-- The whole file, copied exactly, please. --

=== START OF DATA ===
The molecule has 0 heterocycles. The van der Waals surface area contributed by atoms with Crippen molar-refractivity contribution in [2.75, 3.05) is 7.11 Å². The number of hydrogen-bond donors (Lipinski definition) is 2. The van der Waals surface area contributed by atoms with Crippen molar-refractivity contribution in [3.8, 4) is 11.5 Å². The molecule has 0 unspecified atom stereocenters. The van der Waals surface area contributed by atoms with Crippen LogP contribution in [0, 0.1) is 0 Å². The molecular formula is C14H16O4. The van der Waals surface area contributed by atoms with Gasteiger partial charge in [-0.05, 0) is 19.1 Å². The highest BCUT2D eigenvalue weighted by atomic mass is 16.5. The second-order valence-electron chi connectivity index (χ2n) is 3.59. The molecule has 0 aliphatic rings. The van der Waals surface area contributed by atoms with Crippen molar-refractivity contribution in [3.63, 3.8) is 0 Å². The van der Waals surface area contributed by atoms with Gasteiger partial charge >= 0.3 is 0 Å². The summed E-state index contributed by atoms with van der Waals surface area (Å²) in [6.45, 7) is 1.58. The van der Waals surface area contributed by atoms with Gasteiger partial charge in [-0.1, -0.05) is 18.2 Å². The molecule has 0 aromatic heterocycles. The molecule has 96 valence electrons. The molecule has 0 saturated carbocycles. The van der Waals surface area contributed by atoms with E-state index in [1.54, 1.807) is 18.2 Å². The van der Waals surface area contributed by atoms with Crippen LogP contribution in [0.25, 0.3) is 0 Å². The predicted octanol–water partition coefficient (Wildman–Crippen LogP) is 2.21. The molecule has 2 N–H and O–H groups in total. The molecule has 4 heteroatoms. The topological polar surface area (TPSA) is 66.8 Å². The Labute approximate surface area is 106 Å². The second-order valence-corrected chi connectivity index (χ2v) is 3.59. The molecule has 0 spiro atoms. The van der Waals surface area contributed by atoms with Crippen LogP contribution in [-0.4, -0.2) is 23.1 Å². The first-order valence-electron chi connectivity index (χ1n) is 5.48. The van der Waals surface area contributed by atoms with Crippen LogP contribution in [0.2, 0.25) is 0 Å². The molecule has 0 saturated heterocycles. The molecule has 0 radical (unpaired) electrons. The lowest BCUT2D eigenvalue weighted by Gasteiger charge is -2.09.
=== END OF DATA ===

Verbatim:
The molecule has 0 heterocycles. The van der Waals surface area contributed by atoms with Crippen molar-refractivity contribution in [2.75, 3.05) is 7.11 Å². The number of hydrogen-bond donors (Lipinski definition) is 2. The van der Waals surface area contributed by atoms with Crippen molar-refractivity contribution in [3.8, 4) is 11.5 Å². The molecule has 0 unspecified atom stereocenters. The van der Waals surface area contributed by atoms with Crippen LogP contribution in [0, 0.1) is 0 Å². The molecular formula is C14H16O4. The van der Waals surface area contributed by atoms with Gasteiger partial charge in [-0.05, 0) is 19.1 Å². The highest BCUT2D eigenvalue weighted by atomic mass is 16.5. The second-order valence-electron chi connectivity index (χ2n) is 3.59. The molecule has 0 aliphatic rings. The van der Waals surface area contributed by atoms with Crippen molar-refractivity contribution in [3.63, 3.8) is 0 Å². The van der Waals surface area contributed by atoms with Gasteiger partial charge >= 0.3 is 0 Å². The summed E-state index contributed by atoms with van der Waals surface area (Å²) in [6.45, 7) is 1.58. The van der Waals surface area contributed by atoms with Gasteiger partial charge in [-0.1, -0.05) is 18.2 Å². The molecule has 0 aromatic heterocycles. The molecule has 96 valence electrons. The molecule has 0 saturated carbocycles. The van der Waals surface area contributed by atoms with E-state index in [1.54, 1.807) is 18.2 Å². The van der Waals surface area contributed by atoms with Crippen LogP contribution in [0.25, 0.3) is 0 Å². The predicted octanol–water partition coefficient (Wildman–Crippen LogP) is 2.21. The molecule has 2 N–H and O–H groups in total. The molecule has 4 heteroatoms. The topological polar surface area (TPSA) is 66.8 Å². The Labute approximate surface area is 106 Å². The second-order valence-corrected chi connectivity index (χ2v) is 3.59. The molecule has 0 spiro atoms. The van der Waals surface area contributed by atoms with Crippen LogP contribution in [-0.4, -0.2) is 23.1 Å². The first-order valence-electron chi connectivity index (χ1n) is 5.48. The van der Waals surface area contributed by atoms with Crippen LogP contribution in [0.2, 0.25) is 0 Å². The molecule has 0 saturated heterocycles. The molecule has 0 radical (unpaired) electrons. The lowest BCUT2D eigenvalue weighted by Gasteiger charge is -2.09.